Introducing the Gizmag Store

World's most powerful astronomical camera homes in on Andromeda

By

August 21, 2013

The HSC captured a high-resolution image of the entire Andromeda galaxy in one go (Image: ...

The HSC captured a high-resolution image of the entire Andromeda galaxy in one go (Image: Robert Lupton, HSC team)

Image Gallery (14 images)

When taking snapshots, a good telephoto lens can be handy, but when your subject is 2.5 million light years away, it’s invaluable. To show off the capabilities of the new Hyper-Suprime Cam (HSC) located on Mauna Kea, Hawaii, an international team of astrophysicists has released high resolution images of the Andromeda galaxy that not only show off incredible detail, but may help shed light on the evolution of the Universe and the distribution of dark matter.

Dubbed the world's most powerful astronomical camera, the HSC can capture objects one billion times fainter than what can be seen by the naked eye. The images of the Andromeda galaxy were taken at Mauna Kea in Hawaii, where the HSC is installed on the Subaru Telescope, which is an 8.2-m (26.9-ft) optical and infrared telescope that was built in 1998.

The HSC is a 900-megapixel, ultra-wide-field camera that sits 15 m (49 ft) above the Subaru Telescope’s mirror and uses CCD light sensors cooled by a cryogenic vacuum dewar. Its field of vision is wide enough to take in the entire Andromeda Galaxy, which stretches some 60,000 light years across, in one go in very high resolution and is clear over the entire field of view.

These two capabilities are very important because most telescopes have to choose either field of vision or resolution. This means that images of, for example, the Andromeda galaxy are either large, but relatively blurry, or made up of a mosaic of higher resolution images. The HSC's ability to carry this off in one go makes it suitable for large-area sky surveys.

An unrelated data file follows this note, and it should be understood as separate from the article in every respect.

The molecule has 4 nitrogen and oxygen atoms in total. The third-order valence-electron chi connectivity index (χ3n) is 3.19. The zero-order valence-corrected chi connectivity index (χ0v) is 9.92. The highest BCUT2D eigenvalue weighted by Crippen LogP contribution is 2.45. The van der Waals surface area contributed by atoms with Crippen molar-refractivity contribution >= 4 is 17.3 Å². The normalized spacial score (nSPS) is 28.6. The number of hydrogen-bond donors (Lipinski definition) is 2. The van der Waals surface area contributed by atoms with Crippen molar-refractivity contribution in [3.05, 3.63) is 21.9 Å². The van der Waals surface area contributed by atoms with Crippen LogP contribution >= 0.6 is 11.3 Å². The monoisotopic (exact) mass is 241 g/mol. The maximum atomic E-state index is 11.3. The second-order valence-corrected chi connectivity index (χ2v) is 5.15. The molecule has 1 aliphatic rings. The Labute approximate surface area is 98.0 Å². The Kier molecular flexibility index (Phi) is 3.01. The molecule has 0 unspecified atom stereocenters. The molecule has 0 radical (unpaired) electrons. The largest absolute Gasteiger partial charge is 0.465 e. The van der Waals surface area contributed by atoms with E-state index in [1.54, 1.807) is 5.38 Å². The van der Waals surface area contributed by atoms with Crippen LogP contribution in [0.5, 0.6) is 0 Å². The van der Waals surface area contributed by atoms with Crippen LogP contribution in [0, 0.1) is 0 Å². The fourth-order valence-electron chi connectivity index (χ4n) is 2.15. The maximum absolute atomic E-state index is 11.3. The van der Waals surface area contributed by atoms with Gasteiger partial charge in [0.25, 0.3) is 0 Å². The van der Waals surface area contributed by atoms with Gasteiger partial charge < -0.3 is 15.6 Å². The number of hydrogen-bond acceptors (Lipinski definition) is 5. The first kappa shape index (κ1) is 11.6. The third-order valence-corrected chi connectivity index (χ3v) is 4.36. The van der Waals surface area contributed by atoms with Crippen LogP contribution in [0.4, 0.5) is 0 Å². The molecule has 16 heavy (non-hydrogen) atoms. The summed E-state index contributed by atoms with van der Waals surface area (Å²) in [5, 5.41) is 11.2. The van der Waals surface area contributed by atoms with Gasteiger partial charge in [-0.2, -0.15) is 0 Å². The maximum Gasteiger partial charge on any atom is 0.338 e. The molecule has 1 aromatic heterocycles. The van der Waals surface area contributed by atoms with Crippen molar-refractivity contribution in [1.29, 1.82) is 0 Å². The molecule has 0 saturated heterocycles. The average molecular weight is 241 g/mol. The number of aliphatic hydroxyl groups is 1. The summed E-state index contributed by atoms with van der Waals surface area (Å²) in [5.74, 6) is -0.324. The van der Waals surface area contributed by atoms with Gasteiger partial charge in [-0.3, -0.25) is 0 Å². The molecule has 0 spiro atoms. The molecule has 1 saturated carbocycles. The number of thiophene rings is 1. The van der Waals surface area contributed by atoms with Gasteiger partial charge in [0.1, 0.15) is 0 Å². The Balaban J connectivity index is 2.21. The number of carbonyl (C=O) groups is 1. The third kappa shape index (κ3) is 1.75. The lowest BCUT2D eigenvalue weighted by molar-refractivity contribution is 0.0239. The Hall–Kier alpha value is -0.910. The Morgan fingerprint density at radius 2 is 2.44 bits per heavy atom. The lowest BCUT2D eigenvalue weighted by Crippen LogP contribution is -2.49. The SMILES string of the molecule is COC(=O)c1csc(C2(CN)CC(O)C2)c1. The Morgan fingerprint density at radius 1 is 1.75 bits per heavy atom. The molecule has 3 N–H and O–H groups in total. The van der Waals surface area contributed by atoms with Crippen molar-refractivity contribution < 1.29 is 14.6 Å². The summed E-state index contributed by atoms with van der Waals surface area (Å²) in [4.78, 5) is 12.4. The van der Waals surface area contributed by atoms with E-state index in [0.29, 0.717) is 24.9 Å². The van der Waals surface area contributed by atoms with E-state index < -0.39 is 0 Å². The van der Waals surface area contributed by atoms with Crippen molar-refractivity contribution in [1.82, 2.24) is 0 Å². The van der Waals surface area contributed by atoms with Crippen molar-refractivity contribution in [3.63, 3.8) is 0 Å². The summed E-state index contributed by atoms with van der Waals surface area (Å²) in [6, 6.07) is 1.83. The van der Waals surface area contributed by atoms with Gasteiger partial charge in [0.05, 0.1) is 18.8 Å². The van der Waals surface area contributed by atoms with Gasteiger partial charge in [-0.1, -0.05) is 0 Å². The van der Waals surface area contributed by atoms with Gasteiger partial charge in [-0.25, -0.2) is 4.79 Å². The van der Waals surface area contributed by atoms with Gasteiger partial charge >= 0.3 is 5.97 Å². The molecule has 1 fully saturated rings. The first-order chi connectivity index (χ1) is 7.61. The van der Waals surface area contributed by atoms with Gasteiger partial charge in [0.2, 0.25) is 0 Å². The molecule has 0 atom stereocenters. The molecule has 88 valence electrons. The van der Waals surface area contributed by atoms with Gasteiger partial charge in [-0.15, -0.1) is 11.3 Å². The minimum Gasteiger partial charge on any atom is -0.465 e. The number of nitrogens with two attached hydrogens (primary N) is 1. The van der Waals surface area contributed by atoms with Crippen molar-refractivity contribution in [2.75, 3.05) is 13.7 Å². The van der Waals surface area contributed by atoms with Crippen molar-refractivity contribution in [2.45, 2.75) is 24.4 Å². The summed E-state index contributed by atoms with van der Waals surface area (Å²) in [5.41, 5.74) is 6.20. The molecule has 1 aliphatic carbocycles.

The Andromeda galaxy, also known as Messier 31, M31, or NGC 224, is one of our nearest galaxies and the largest in our cosmic neighborhood. Situated 2.5 million light-years away in the constellation of Andromeda, it contains some one trillion stars, which is more than twice as many as the Milky Way, and is visible to the naked eye on a dark, clear night.

The core of the Andromeda galaxy (Image: Robert Lupton, HSC team)

The Andromeda images are intended to demonstrate the capabilities of the HSC, which is currently being used for a large-scale survey to study the evolution of the Universe. The research team says the camera is sensitive enough to measure the distortions in the shapes of hundreds of millions of galaxies caused by dark matter, so will be used to attempt to map the distribution of this mysterious matter, which physicists theorize may make up a quarter of the Universe’s mass and energy.

"In essence, this means an expansion of applications that derive from the [Subaru Telescope's] capacity to make nearly invisible and distant faint objects visible, and for bringing dark energy and dark matter into the arena of scientific identification and investigation," says Satoshi Miyazaki, director of the HSC project. "The design of HSC facilitates this task with faster survey speed and tenfold expansion of file size."

The HSC was built by the National Astronomical Observatory of Japan (NAOJ), with Princeton researchers working with a team from Tokyo University's Kavli Institute for the Physics and Mathematics of the Universe on developing the software for analyzing the data coming from the instrument.

"From my first involvement in this project, I have been amazed at its boldness," says Paul Price, an astronomical software scientist at Princeton. "We can take what has long been one of the best astronomical cameras in the world, and make it 10 times better again."

The video below gives a tour of the Andromeda galaxy images.

Sources: Princeton University, NAOJ

About the Author
David Szondy David Szondy is a freelance writer based in Monroe, Washington. An award-winning playwright, he has contributed to Charged and iQ magazine and is the author of the website Tales of Future Past.   All articles by David Szondy
Post a Comment

Login with your gizmag account:

Or Login with Facebook:


Related Articles

Just enter your friends and your email address into the form below

For multiple addresses, separate each with a comma




Privacy is safe with us because we have a strict privacy policy.

Looking for something? Search our 26,572 articles